Nearly two months after a massive sewage spill at the Hyperion Water Reclamation Plant, Los Angeles County Supervisor Janice Hahn Wednesday sent city officials a letter urging them to expedite reimbursements to El Segundo residents who stayed in hotels or bought air conditioning units due to the odor.
Los Angeles Sanitation and Environment announced on July 23 that El Segundo residents would be reimbursed up to $1,200 for air conditioning units or up to $182 per day for hotels, as well as meals and incidentals up to $62 per day for each person who lives full time in the household.
Hahn, who represents El Segundo on the Los Angeles County Board of Supervisors, said the city has received 3,000 reimbursements and said that residents can expect the payment process to take six to 12 weeks.
“The residents who took the city up on that offer had no idea that it would mean being saddled with thousands of dollars of credit card debt for months,” Hahn said in her letter to Mayor Eric Garcetti and Controller Ron Galperin.
“Timely reimbursements are not too much to ask. Imagine if your residents took six to 12 weeks to pay their utility bills.”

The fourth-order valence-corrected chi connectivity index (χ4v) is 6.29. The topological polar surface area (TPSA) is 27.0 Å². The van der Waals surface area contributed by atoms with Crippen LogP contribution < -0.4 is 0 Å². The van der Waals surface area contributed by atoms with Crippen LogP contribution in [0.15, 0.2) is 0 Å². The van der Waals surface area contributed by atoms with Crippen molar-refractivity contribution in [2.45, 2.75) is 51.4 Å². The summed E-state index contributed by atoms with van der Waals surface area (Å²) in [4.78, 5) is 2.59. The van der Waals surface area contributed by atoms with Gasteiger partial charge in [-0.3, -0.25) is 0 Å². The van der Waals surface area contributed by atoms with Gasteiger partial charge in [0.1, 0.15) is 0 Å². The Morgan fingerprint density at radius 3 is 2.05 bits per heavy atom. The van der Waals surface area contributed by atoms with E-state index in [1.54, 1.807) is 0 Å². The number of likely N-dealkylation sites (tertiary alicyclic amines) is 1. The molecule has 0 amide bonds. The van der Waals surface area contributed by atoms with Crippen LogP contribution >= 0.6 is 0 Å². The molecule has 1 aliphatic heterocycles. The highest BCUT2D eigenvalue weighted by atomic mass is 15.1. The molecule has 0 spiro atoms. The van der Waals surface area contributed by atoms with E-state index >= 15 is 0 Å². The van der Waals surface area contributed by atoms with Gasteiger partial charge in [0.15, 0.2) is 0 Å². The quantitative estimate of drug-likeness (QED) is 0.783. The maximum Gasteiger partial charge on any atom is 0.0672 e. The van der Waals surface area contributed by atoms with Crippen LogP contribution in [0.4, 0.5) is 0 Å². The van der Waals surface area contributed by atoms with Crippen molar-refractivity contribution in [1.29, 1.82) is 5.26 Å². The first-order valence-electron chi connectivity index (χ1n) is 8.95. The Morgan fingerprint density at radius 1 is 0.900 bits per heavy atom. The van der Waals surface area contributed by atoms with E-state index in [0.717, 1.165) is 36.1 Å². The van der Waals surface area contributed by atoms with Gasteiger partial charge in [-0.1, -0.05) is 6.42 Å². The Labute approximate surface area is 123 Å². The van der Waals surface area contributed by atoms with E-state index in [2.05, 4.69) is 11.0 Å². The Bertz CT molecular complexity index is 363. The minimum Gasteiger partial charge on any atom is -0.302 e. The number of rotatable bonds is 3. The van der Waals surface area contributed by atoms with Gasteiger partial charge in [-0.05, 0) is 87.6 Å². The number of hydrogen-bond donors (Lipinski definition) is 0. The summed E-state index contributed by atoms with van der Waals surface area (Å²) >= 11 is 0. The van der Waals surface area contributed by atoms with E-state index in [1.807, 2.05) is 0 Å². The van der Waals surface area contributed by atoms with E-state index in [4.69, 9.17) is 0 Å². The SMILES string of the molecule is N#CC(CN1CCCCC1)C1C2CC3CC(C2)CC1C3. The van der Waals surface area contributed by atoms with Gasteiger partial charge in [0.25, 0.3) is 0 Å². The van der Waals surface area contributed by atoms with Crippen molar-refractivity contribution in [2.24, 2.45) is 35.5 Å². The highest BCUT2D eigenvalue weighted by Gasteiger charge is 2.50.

Her letter also copied El Segundo Mayor Drew Boyles, Los Angeles Councilman Mike Bonin, Board of Public Works President Greg Good and LASAN General Manager Barbara Romero.
Galperin told City News Service, “Since the catastrophic Hyperion sewage spill, I have fought hard to hold the Bureau of Sanitation accountable and ensure that those impacted receive the relief they were promised and deserve. Right now, it is taking far too long for the bureau to process claims, compounding the problem for people in need.
“My office has pushed sanitation for weeks to cut the red tape and expedite payments to El Segundo residents who have applied for reimbursement. As a result, the bureau committed to add new staff and other resources to deal with the issue.
“We have also been in continuous contact with the city of El Segundo about the status of applications. Once sanitation begins approving claims more expeditiously, my office can step in and do our job by getting checks to people within a 24- to 48-hour timeframe.”
On July 11, 17 million gallons of raw sewage was discharged into the ocean from Hyperion Water Reclamation Plant after debris clogged screens and caused flooding at the facility. Plant Manager Tim Dafeta said significant quantities of debris — mostly “everyday mundane trash” including wipes, but also construction material and other large debris — clogged the plant’s filtering screens.
The city offered reimbursements to El Segundo residents to help their quality of life amid the odor.
Following the sewage spill, beaches were closed the next day, prompting questions about why it took a day to notify the public about the raw sewage spill and close the following areas:
— Dockweiler State Beach at Water Way Extension;
— Dockweiler State Beach at Hyperion Plant;
— El Segundo Beach; and
— Grand Avenue Storm Drain.
The beaches were reopened July 15, after ocean water samples collected over two days met state standards for acceptable water quality, according to the Los Angeles County Department of Public Health.